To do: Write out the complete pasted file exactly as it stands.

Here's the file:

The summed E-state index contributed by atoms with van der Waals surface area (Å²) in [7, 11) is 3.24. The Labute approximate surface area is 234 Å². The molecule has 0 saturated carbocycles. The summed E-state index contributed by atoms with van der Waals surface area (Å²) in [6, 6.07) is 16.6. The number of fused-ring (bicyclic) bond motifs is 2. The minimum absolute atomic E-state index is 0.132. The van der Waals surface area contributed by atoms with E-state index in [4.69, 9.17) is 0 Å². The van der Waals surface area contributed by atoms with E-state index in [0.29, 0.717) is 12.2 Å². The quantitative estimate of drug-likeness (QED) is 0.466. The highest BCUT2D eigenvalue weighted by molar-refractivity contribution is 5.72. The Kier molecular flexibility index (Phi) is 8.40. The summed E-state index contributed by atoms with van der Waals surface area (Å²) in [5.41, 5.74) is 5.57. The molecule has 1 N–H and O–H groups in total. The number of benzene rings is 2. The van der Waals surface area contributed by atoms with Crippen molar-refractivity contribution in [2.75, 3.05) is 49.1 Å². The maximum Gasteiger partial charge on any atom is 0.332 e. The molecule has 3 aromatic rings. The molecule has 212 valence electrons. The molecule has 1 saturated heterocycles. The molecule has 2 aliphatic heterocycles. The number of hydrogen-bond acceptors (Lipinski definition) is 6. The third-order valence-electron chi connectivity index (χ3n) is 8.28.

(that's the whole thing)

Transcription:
The summed E-state index contributed by atoms with van der Waals surface area (Å²) in [7, 11) is 3.24. The Labute approximate surface area is 234 Å². The molecule has 0 saturated carbocycles. The summed E-state index contributed by atoms with van der Waals surface area (Å²) in [6, 6.07) is 16.6. The number of fused-ring (bicyclic) bond motifs is 2. The minimum absolute atomic E-state index is 0.132. The van der Waals surface area contributed by atoms with E-state index in [4.69, 9.17) is 0 Å². The van der Waals surface area contributed by atoms with E-state index in [0.29, 0.717) is 12.2 Å². The quantitative estimate of drug-likeness (QED) is 0.466. The highest BCUT2D eigenvalue weighted by molar-refractivity contribution is 5.72. The Kier molecular flexibility index (Phi) is 8.40. The summed E-state index contributed by atoms with van der Waals surface area (Å²) in [5.41, 5.74) is 5.57. The molecule has 1 N–H and O–H groups in total. The number of benzene rings is 2. The van der Waals surface area contributed by atoms with Crippen molar-refractivity contribution in [2.75, 3.05) is 49.1 Å². The maximum Gasteiger partial charge on any atom is 0.332 e. The molecule has 3 aromatic rings. The molecule has 212 valence electrons. The molecule has 1 saturated heterocycles. The molecule has 2 aliphatic heterocycles. The number of hydrogen-bond acceptors (Lipinski definition) is 6. The third-order valence-electron chi connectivity index (χ3n) is 8.28.